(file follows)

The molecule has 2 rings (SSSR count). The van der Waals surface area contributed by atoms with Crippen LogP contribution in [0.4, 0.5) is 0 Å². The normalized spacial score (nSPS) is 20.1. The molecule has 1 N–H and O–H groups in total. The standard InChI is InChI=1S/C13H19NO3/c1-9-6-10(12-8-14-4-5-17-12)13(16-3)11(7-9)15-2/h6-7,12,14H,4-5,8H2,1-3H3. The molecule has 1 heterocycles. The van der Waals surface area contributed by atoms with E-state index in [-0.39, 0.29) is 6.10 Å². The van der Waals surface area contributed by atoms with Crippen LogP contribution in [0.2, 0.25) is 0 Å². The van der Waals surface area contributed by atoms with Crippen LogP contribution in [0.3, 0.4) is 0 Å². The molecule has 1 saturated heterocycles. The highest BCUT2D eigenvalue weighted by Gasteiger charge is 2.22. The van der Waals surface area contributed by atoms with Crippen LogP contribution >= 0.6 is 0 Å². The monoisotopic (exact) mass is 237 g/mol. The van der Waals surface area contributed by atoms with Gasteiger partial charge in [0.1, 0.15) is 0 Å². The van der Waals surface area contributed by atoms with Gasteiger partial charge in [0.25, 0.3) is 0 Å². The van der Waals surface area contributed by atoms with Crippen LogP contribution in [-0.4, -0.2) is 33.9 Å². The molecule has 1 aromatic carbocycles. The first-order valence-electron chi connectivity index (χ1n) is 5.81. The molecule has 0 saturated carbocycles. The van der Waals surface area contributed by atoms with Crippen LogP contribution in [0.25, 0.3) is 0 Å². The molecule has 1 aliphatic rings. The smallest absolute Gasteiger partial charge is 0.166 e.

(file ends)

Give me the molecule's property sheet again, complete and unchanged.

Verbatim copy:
The molecule has 2 rings (SSSR count). The van der Waals surface area contributed by atoms with Crippen LogP contribution in [0.4, 0.5) is 0 Å². The normalized spacial score (nSPS) is 20.1. The molecule has 1 N–H and O–H groups in total. The standard InChI is InChI=1S/C13H19NO3/c1-9-6-10(12-8-14-4-5-17-12)13(16-3)11(7-9)15-2/h6-7,12,14H,4-5,8H2,1-3H3. The molecule has 1 heterocycles. The van der Waals surface area contributed by atoms with E-state index in [-0.39, 0.29) is 6.10 Å². The van der Waals surface area contributed by atoms with Crippen LogP contribution in [0.2, 0.25) is 0 Å². The van der Waals surface area contributed by atoms with Crippen LogP contribution in [0.3, 0.4) is 0 Å². The molecule has 1 saturated heterocycles. The highest BCUT2D eigenvalue weighted by Gasteiger charge is 2.22. The van der Waals surface area contributed by atoms with Crippen LogP contribution >= 0.6 is 0 Å². The monoisotopic (exact) mass is 237 g/mol. The van der Waals surface area contributed by atoms with Gasteiger partial charge in [0.1, 0.15) is 0 Å². The van der Waals surface area contributed by atoms with Gasteiger partial charge in [0.25, 0.3) is 0 Å². The van der Waals surface area contributed by atoms with Crippen LogP contribution in [-0.4, -0.2) is 33.9 Å². The molecule has 1 aromatic carbocycles. The first-order valence-electron chi connectivity index (χ1n) is 5.81. The molecule has 0 saturated carbocycles. The van der Waals surface area contributed by atoms with Crippen LogP contribution in [0.25, 0.3) is 0 Å². The molecule has 1 aliphatic rings. The smallest absolute Gasteiger partial charge is 0.166 e.